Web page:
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Black College Graduates Face Higher Levels of Workplace Discrimination

Posted on in Employment

A black college graduate in the United States in 2014 is likely to find it much harder to find a job, compared to a white graduate in the same position.

According to a report that was released recently by the Center for Economic and Policy Research, in 2013, the unemployment rate for black college graduates was twice the overall rate for college graduates. Far from the gap narrowing during the economic recovery, it has actually widened, and the disparities have become worse. That is not very surprising because economic downturns are typically much more difficult on younger workers, and black unemployment rates have remained consistently higher than white unemployment rates for many years now.

The combination of youth as well as the wrong race seems to place many young black African-American college graduates at a disadvantage when they go job hunting. There are far too many disturbing studies that prove that workplace discrimination based on race is alive and flourishing in the United States. According to researchers, one study found that persons apply for jobs with “black sounding” names like Jamal Jones, were less likely to get an interview call, compared to counterparts with “white sounding” names, like Greg Baker.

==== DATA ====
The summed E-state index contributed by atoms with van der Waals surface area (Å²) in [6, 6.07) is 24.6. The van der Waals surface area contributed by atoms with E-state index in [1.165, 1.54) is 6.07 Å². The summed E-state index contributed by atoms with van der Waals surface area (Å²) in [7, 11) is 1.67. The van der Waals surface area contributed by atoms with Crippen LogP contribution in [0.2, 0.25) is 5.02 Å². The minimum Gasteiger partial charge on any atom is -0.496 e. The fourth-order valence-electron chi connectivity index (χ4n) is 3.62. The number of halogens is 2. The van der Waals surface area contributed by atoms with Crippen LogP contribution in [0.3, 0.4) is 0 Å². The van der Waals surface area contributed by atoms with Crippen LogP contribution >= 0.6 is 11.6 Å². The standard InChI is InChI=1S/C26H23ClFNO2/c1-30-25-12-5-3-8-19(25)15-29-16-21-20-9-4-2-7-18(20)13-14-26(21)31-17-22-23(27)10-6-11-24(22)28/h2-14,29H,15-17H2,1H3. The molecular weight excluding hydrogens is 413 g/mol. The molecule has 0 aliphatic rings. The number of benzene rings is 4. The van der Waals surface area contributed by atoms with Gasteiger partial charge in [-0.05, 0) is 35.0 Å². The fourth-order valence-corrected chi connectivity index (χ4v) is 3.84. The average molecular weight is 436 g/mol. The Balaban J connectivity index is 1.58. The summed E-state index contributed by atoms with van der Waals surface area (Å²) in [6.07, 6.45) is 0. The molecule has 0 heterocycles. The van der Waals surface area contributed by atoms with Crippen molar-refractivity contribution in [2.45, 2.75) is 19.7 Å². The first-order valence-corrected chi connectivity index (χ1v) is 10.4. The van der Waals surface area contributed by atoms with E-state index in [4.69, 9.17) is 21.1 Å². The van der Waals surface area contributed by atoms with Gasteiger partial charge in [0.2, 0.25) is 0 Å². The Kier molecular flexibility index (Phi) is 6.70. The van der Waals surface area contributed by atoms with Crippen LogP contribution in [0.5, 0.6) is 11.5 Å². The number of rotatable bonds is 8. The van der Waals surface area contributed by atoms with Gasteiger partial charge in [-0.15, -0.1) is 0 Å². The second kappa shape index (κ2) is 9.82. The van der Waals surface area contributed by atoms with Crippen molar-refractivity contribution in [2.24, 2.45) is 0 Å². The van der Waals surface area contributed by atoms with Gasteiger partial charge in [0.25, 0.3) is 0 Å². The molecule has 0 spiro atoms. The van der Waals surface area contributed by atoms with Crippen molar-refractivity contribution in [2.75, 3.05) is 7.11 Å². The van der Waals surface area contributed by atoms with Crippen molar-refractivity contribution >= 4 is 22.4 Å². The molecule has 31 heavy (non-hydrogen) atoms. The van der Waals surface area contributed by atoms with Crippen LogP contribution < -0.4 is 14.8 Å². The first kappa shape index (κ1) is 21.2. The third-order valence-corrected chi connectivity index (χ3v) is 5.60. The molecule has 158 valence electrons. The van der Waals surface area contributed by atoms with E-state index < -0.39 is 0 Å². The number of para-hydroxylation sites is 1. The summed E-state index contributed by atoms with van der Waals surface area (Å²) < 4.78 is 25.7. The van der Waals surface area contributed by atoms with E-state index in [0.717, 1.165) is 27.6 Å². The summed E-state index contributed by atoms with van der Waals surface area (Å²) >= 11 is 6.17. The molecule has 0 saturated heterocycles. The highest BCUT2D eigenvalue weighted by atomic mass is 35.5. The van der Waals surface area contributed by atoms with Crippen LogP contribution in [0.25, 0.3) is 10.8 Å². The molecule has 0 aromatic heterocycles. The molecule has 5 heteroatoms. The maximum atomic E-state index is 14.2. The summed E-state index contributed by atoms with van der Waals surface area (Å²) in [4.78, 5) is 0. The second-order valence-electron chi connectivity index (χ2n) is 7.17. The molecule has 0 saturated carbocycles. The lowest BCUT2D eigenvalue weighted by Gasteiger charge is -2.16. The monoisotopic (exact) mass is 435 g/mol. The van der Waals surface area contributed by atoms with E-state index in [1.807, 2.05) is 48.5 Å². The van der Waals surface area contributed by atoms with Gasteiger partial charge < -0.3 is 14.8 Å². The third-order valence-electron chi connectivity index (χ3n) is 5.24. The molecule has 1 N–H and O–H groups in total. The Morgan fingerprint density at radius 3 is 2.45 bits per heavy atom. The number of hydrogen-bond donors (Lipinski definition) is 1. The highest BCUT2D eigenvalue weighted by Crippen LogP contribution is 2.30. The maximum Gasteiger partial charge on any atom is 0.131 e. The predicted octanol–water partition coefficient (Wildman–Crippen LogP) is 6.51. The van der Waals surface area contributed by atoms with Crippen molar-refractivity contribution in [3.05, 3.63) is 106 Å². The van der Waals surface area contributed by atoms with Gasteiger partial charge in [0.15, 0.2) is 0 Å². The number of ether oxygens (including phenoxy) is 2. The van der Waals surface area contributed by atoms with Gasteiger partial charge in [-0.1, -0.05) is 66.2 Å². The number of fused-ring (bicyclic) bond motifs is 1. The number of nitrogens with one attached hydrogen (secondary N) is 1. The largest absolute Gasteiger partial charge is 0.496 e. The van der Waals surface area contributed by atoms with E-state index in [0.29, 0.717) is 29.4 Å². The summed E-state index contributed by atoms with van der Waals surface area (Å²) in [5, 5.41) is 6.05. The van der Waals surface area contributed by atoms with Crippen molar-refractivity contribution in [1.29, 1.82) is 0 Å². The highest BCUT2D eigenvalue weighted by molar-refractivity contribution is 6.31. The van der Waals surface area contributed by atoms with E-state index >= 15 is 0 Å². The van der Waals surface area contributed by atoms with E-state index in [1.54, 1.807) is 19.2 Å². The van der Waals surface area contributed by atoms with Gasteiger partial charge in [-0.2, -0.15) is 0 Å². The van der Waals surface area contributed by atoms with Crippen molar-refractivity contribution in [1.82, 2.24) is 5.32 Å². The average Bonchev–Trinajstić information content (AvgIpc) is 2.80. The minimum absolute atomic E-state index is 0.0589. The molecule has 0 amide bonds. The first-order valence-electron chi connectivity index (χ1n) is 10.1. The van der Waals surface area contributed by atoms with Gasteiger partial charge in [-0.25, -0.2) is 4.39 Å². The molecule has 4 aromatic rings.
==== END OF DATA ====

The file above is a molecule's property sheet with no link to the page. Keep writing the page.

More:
Some experts believe that this reticence in hiring black people could be the belief that black persons have a substance abuse problem. Some researchers believe that drug testing could actually improve a black person's job prospects, and therefore, managers may be less likely to discriminate against them.

Stemming such discrimination among younger persons who are just starting out on their career is important. Earlier studies have indicated that when a person faces economic disadvantages when starting out on his career, he can expect those disadvantages to continue over the course of his lifetime.

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